As reported by theguardian.com, Digital art is a billion-dollar business, with everyone from Paris Hilton to Damien Hirst trading in ‘non-fungible tokens’. But are NFTs just a get-rich-quick scheme masquerading as culture? “It’s actually a lot simpler than you think.” It’s a Tuesday afternoon, and somewhat to my surprise, I’m on the phone to Paris Hilton, who is graciously explaining the world of NFTs.
Hilton is many things – a reality star, an heiress, an unlikely lockdown fitness guru who uses designer handbags instead of weights. But until now, she has never been considered a significant player in the art world. When artists have acknowledged her, often they’ve done so to fetishise her image. In 2008, Damien Hirst bought a portrait of her by the artist Jonathan Yeo, in which her body is constructed from collaged images cut from porn magazines.
Yet in the past year she’s become a surreal figurehead in the NFT scene: a world flush with crypto dollars and high on a promise to transform the worlds of art and commerce. When we speak, Hilton has just returned from a bitcoin conference in Miami, where customers paid up to $25,000 for VIP tables at the opening party to watch her DJ in a pair of diamanté-encrusted headphones. “NFT stands for non-fungible token, a digital token that is redeemable for a digital piece of art,” she explains. “You can have it on your computer server or your phone. I have these screens in my house where I display them.”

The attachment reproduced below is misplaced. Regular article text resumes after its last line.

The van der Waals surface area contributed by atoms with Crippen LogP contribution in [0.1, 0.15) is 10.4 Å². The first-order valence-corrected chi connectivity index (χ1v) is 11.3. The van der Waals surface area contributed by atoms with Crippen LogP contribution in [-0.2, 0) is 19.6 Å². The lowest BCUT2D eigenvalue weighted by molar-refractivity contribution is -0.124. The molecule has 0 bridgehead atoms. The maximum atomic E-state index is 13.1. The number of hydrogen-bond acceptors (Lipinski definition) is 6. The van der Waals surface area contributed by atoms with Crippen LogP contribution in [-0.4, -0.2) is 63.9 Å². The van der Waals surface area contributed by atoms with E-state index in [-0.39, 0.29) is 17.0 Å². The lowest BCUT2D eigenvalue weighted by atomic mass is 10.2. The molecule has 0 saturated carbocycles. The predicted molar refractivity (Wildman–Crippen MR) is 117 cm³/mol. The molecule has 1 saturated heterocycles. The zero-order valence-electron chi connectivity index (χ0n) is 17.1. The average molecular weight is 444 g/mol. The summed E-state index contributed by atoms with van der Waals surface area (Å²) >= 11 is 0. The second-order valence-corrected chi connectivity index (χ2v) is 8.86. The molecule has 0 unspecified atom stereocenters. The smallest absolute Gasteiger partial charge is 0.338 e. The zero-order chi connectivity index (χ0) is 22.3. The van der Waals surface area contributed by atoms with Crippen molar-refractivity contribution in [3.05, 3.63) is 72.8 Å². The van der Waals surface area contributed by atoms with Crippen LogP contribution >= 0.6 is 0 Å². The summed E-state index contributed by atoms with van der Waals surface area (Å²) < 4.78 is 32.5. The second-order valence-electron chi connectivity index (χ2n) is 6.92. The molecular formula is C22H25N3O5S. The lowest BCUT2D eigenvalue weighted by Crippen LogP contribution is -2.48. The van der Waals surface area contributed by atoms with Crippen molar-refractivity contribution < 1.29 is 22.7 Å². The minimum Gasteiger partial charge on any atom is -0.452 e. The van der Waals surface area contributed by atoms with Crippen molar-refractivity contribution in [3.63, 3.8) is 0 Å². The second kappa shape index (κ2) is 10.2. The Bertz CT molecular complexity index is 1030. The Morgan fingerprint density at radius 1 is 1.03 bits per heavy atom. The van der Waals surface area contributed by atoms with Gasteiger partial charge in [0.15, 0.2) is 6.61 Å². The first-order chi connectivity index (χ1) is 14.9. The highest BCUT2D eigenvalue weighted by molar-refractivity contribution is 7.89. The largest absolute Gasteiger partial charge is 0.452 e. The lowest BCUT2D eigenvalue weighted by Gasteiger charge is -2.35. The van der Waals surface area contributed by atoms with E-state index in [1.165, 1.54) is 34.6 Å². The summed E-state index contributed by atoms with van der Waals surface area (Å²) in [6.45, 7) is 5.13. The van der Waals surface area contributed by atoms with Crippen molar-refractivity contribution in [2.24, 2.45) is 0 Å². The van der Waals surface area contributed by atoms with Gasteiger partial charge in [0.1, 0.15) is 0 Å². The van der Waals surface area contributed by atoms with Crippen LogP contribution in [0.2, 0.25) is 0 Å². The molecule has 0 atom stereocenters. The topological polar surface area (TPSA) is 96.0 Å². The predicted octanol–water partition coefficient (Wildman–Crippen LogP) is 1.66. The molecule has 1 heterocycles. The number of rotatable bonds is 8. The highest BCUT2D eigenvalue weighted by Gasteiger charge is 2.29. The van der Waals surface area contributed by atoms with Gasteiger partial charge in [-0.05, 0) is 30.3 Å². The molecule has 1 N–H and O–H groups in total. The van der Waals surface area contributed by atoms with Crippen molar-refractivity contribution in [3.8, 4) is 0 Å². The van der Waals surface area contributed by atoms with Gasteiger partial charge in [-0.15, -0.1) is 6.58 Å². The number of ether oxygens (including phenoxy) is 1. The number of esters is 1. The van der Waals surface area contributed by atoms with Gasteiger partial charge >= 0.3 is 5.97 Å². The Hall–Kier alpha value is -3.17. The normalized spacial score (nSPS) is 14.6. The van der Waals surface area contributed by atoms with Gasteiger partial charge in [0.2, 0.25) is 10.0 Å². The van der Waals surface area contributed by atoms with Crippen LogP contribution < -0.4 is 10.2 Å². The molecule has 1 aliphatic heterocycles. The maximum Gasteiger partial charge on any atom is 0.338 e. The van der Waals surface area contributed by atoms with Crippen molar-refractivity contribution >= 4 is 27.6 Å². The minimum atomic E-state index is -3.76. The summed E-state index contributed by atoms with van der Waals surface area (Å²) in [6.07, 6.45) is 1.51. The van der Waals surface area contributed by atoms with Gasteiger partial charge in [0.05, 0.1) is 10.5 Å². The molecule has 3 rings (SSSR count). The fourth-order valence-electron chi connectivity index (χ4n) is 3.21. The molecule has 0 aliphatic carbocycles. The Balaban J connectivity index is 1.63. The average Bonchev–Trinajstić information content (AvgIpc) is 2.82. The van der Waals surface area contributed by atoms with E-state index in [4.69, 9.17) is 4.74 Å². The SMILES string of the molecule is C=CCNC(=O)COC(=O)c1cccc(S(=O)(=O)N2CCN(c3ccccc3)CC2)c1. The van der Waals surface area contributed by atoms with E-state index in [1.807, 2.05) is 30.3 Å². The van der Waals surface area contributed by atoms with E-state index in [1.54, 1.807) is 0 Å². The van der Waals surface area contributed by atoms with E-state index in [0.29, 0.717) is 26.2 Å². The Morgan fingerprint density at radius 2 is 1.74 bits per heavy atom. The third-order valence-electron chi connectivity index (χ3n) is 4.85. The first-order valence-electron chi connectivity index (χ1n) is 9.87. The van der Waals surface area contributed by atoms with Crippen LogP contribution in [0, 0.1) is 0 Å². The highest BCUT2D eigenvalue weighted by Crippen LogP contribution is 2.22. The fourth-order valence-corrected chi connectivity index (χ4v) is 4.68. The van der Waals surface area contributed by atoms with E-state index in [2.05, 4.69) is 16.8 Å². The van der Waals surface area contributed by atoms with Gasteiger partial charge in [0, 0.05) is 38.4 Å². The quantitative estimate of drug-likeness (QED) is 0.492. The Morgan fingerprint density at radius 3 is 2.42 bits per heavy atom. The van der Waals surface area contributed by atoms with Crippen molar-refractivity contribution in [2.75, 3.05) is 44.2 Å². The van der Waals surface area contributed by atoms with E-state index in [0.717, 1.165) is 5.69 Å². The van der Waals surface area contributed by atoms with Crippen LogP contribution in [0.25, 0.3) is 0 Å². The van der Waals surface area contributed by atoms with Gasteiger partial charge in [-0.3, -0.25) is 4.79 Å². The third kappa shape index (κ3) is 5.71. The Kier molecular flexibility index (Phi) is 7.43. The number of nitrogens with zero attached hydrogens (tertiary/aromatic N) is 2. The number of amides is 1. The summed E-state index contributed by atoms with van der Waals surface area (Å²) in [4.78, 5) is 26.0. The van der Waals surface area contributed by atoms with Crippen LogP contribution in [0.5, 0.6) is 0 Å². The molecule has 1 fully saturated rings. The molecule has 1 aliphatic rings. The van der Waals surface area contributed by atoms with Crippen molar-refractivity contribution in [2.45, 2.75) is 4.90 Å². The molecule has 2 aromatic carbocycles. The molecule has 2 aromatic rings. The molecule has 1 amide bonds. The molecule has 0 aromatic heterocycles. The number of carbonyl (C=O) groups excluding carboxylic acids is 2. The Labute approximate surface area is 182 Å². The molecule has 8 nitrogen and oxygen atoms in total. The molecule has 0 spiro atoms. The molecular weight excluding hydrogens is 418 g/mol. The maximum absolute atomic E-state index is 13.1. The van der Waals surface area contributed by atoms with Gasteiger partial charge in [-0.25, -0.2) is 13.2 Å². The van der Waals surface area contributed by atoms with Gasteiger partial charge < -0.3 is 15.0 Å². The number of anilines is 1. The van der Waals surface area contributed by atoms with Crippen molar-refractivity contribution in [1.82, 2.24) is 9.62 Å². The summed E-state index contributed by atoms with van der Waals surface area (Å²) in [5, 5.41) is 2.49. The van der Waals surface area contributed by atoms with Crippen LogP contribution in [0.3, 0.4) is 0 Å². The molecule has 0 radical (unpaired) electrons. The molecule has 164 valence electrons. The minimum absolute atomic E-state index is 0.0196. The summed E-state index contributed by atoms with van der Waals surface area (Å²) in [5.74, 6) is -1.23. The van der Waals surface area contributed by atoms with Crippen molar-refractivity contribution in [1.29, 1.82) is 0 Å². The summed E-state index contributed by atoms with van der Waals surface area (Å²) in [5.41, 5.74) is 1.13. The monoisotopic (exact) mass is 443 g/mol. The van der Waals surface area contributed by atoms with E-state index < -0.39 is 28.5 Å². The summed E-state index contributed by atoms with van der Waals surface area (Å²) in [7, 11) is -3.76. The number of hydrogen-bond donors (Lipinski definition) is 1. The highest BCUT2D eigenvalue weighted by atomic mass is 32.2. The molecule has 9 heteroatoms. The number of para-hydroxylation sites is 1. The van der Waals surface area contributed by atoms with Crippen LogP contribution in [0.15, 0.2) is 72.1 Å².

Sure enough, at Hilton’s Beverly Hills mansion there are screens displaying NFTs she made in collaboration with the digital artist Blake Kathryn. These include a video of a chihuahua on top of a rotating ionic column (a tribute to her deceased pet Tinkerbell) and an animated self-portrait of Hilton as a sparkling CGI Barbie floating in the clouds, a piece she’s called Iconic Crypto Queen, and which she sold in April for more than $1m.
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